The Next 36 is looking for students who have displayed "entrepreneurial initiative" in the past. What is meant by entrepreneurial initiative? We want you to show us that you have built something. Entrepreneurial initiative is shown when ideas are developed into results-oriented, operational outcomes. You may have done this by starting a company, a student club, a social enterprise or a non-profit organization. Entrepreneurial initiative is not necessarily driven by a profit motive, but by identifying an opportunity, by doing something better or differently, and building that idea into a productive team and Organization.

Can I apply with an existing venture?

Yes. You can apply with an existing early stage venture and co-founders. Typically, this venture may have small amounts of funding through grants, university programs or competitions but has not taken any significant private investment. You and your co-founders must agree to be governed by The Next 36 shareholder agreements. Only your co-founders who are successful at National Selection Weekend will officially be admitted into The Next 36 as Lead Founders. We highly recommend that all eligible founders apply.

What if the venture already has equity investors?

Ventures with existing equity investors are not eligible and should consider The Next Founders, a program for entrepreneurs who have founded early-stage tech companies and are seeking founder development and access to networks to scale their business. If you already have a venture with some traction, that’s the program for you.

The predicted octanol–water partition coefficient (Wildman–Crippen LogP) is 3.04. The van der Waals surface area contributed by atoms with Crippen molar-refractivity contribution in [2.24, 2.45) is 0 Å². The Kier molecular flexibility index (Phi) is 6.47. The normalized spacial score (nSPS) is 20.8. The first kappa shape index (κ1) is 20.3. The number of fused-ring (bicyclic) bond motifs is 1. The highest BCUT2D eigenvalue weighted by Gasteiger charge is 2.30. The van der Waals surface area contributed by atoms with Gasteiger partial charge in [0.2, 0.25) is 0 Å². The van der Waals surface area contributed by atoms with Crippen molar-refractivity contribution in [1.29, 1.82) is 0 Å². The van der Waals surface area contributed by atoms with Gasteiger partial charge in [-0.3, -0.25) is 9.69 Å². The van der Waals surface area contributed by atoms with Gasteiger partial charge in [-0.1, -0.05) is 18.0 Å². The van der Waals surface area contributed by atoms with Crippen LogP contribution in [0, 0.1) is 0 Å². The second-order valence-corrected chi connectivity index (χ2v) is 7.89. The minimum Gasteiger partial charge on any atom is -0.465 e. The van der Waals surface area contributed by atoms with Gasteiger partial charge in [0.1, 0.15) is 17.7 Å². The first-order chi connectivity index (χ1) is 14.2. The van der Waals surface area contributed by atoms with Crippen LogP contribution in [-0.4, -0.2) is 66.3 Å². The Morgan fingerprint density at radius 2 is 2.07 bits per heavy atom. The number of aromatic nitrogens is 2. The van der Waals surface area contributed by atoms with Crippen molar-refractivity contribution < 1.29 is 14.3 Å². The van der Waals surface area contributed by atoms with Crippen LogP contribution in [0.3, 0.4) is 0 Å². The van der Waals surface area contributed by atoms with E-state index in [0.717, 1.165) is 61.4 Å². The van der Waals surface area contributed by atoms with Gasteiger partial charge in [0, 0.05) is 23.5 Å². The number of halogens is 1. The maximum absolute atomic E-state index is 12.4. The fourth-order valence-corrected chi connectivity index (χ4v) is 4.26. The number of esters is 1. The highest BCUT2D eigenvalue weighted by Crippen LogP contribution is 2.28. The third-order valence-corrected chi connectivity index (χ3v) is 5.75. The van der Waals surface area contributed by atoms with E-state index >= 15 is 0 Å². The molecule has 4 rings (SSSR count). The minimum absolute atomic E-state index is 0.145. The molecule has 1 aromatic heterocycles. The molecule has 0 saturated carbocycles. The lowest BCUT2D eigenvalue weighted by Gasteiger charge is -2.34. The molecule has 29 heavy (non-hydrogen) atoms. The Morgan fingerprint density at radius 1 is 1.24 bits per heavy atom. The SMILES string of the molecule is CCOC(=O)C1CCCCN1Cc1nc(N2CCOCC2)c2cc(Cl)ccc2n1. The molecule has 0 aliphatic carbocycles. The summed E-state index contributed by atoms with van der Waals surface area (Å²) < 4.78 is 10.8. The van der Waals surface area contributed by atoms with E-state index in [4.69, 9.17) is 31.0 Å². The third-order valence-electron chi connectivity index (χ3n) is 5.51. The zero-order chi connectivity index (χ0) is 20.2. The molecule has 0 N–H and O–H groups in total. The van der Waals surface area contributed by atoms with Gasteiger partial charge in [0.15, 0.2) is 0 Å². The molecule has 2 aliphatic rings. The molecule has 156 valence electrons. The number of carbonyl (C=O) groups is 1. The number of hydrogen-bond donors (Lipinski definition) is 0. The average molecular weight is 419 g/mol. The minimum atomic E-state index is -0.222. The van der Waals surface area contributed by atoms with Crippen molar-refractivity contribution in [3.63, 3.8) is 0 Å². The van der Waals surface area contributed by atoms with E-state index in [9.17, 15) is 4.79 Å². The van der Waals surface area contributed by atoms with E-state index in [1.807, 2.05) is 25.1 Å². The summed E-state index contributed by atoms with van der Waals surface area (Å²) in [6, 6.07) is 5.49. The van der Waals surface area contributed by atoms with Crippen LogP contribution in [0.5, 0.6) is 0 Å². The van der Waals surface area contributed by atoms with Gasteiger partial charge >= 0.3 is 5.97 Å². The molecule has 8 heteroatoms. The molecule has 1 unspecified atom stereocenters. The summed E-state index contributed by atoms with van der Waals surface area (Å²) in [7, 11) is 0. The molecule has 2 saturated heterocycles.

How do I create a stronger application?
  1. Apply early. Starting the application process early will allow you enough time to complete the full application. It shows us you are enthusiastic about the program. Exceptional applicants will also be given invitations to National Selection Weekend on a rolling basis.
  2. Broaden your definition of entrepreneurship. Entrepreneurship can mean starting your own venture, but it can also mean founding a campus club or non-profit initiative, conceiving a new event or solving a big problem in a creative way. Be sure to elaborate on this experience in the relevant sections of the application.
  3. Do your research. Find out about the program, its components, who is involved, and what is expected of you – The Next 36 is an intense experience and the more you know, the better your answers will be.
  4. Highlight all of your skills, including any technical, programming or design skills you might have.
  5. Talk to alumni or people at your university familiar with the program. They are a great source of information and can help you through the application process.
  6. Highlight strengths, passions and subject matter expertise in areas where other applicants don’t have any. Explain how this domain expertise can help you identify and solve big problems.
What costs will I have to cover?

There is no tuition charged to participate in The Next 36. Generous donations of the individuals and foundations supporting the program cover the $30,000 cost per student. Students will be expected to cover their own travel to Toronto for the summer, and cover their summer living expenses including accommodations and food.

Do I pay for my trip to Selection Weekend?